As artificial intelligence and machine learning become ever more ubiquitous, what difference do they make to reproducing via assisted reproductive technologies? I look at classic debates in the literature to assess the difference that AI/ML may make or is already making to: marketing and success rates; ethnoracial matching; stigma and sociality; care/kinship/exploitation/anonymity in third/fourth/fifth party reproduction; cross-border care/tourism; and inequality of access, affordability, and standard of care. I argue that AI/ML is to be welcomed but that the dangers are no different in their general form here than elsewhere: it cannot be assumed that the use of AI/ML will self-regulate, and attention needs to be paid to prevent algorithmic black boxes forming behind pay and expertise walls.

Professor Chia-Ling Wu

National Taiwan University

CHIA-LING WU 吳嘉苓 (clwu@ntu.edu.tw) is Professor of Sociology at the National Taiwan University. Her recent publication includes the global-local politics of multiple embryo transfer, public financing on IVF in Japan, South Korea and Taiwan, and social exclusion of gender minority in assisted reproductive technology regulation. She just finished the book manuscript titled Making Multiple Babies: Anticipatory Regimes of Assisted Reproduction. She co-founds Birth Reform Alliance in Taiwan, an NGO aiming to establish a better reproductive care in Taiwan.

Making Multiple Babies: The Global Anticipatory Governance of Assisted Reproduction

Human beings are producing more twins, triplets, and quadruplets than ever before, due to the expansion of medically assisted conception. In this presentation, I trace the global governance of ARTs to tackle multiple pregnancy, involving both sides of anticipation – success and failure, hope and risk. I first delineate ‘multiple embryo transfer’ in the history of IVF anticipation since the 1970s. I examine how the main framing actors (vanguard scientists, media, IVF clinics, infertile couples, public health experts, feminists, neonatologists, reflexive medical societies and governments) have emphasized the different dimensions of anticipation – successful event, success rate, risk of multiple pregnancy, and reducing risk without compromising success rates. Then, I analyze the intensive anticipatory practices of elective single embryo transfer (eSET) as the only effective solution for some actors to reduce multiple pregnancy/birth in IVF since the 2000s. Lastly, I present the global diversity in regulating the number of embryos to transfer during IVF, highlighting the early promotion of eSET in Japan and the making of a lenient guideline (allowing as many as four embryos) in Taiwan. I argue that such contrasting models of anticipatory governance of ARTs spring from (1) the power dynamics among science, the state, and society; (2) the national sociotechnical imaginaries of assisted conception, ranging from viewing IVF as a nationalist pride to seeing it as a troublesome invention; and (3) global-local dynamics such as the selective use of global monitoring and recommendations, and also of evidence-based medicine.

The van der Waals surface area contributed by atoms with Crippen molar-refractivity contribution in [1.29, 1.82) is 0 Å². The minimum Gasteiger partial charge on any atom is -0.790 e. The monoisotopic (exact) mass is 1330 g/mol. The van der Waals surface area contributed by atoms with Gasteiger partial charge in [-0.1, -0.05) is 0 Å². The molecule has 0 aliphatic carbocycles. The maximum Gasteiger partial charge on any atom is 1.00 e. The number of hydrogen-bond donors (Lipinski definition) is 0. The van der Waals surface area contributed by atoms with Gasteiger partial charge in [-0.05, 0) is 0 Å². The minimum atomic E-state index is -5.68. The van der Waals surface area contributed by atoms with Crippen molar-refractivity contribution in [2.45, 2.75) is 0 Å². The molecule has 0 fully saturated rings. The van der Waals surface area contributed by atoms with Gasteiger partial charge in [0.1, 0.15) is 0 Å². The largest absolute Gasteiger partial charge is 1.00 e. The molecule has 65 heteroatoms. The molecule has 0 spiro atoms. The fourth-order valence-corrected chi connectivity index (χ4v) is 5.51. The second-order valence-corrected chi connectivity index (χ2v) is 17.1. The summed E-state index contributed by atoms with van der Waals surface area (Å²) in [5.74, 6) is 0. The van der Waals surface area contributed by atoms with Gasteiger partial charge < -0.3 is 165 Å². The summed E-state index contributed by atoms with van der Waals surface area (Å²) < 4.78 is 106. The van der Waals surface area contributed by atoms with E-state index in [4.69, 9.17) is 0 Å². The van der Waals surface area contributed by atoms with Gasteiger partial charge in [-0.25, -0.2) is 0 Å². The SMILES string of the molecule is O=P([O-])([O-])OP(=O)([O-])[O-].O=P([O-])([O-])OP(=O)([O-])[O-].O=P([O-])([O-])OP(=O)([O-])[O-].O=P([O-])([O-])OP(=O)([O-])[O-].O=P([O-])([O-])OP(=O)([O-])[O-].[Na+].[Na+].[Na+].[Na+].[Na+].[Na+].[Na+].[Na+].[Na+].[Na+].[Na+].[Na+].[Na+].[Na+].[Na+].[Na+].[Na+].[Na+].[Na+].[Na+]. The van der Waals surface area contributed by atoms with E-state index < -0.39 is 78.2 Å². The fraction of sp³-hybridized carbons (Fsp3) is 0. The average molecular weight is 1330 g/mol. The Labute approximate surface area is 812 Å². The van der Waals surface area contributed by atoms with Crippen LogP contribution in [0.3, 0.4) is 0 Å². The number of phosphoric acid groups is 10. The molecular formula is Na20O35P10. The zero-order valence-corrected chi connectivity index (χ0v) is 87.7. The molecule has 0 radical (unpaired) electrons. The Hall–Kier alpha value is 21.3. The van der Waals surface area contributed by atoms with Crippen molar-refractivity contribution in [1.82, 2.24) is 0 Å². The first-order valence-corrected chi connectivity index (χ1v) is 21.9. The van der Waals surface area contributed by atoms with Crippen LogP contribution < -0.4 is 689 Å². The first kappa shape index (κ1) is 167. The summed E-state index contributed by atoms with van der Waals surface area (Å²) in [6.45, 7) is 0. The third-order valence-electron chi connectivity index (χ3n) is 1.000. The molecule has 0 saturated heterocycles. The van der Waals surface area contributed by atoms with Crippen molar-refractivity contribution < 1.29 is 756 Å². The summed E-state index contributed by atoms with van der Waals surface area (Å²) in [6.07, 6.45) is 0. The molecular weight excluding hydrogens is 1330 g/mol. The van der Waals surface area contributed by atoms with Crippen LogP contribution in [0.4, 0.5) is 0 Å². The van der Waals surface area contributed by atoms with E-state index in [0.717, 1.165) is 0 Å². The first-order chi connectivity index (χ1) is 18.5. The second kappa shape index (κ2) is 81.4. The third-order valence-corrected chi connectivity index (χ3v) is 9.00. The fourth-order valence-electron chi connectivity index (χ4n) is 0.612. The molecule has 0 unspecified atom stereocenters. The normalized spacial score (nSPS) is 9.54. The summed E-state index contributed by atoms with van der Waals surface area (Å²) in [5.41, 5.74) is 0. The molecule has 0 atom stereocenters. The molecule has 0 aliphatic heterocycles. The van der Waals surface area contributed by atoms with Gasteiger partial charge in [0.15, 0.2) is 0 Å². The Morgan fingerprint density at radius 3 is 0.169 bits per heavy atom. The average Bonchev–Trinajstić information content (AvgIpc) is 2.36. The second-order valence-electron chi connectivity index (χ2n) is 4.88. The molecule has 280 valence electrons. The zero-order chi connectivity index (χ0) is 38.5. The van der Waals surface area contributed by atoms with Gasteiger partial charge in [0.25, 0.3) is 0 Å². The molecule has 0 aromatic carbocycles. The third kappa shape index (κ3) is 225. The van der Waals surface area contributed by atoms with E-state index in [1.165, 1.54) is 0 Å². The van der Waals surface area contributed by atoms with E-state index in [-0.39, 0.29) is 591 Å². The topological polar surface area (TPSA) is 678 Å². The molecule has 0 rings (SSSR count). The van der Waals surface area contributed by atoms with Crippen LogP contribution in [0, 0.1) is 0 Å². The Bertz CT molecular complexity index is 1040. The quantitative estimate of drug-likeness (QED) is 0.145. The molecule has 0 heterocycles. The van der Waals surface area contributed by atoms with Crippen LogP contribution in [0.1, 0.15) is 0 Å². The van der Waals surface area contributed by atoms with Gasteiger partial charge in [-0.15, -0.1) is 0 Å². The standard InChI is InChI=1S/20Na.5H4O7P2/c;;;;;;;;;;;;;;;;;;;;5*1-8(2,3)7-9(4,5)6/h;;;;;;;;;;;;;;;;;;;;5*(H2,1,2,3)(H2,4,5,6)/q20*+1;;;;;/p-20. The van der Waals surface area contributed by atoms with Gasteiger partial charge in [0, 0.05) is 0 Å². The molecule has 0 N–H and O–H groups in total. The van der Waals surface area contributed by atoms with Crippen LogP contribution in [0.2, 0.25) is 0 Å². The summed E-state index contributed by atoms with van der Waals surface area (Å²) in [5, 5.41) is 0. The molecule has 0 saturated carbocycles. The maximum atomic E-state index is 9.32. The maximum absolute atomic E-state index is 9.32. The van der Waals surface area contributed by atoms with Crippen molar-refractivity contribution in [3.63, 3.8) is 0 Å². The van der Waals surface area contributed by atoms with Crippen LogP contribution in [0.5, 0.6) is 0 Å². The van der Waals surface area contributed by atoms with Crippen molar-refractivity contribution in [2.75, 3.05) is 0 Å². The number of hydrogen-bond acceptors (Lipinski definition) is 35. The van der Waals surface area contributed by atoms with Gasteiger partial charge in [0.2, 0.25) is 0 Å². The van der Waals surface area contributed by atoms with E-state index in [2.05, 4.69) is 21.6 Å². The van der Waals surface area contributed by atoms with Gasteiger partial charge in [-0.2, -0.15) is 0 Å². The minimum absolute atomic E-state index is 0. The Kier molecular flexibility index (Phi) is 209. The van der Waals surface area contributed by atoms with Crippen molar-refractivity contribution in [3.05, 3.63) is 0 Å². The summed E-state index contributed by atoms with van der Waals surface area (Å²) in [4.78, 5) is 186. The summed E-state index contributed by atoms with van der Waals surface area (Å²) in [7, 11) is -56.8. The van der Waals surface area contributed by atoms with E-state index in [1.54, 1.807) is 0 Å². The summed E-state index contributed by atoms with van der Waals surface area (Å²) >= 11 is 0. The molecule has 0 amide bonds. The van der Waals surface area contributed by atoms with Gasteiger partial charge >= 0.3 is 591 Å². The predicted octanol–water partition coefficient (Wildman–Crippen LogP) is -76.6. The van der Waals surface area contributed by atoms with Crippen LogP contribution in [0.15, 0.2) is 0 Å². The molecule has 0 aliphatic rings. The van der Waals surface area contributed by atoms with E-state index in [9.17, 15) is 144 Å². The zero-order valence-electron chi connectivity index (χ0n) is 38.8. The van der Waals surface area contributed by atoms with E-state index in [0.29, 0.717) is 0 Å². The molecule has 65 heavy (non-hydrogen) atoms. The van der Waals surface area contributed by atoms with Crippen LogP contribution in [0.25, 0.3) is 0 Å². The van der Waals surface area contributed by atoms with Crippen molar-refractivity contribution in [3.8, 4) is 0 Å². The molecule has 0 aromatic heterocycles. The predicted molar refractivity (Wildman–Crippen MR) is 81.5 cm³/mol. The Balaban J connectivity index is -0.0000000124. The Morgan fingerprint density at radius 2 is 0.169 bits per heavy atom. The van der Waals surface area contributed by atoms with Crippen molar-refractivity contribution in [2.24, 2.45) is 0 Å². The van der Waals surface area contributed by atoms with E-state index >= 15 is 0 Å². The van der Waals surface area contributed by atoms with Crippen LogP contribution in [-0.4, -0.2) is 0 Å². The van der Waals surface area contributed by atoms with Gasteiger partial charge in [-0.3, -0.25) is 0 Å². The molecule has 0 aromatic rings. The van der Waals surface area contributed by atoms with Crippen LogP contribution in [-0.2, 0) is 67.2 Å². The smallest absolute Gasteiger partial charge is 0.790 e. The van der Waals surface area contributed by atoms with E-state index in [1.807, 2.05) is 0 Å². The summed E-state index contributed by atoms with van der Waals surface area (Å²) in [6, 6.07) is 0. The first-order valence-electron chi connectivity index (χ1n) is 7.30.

Keynote panel: Reproduction and race in the Nordic countries

The panel addresses the interconnections of race, nation, and reproduction in the context of Nordic countries and welfare systems. There is a strong historical idea of Nordic (white) homogeneity and egalitarianism that has resulted in denial of the unequal practices that exist. We in the Nordics falsely congratulate ourselves that race is no longer a problem. It may be that racism no longer exists so much as explicit racial reference or eugenic agenda in law or policy. However, race and racism are very much alive, sometimes perhaps in less discernible ways, e.g. in branding and upgrade embedded in the architectures of reproductive technologies and technological practice. Race maintains an (absent) presence, and Nordic racist and colonial pasts haunt our welfarist presents.

Dr. Mwenza Blell

Newcastle University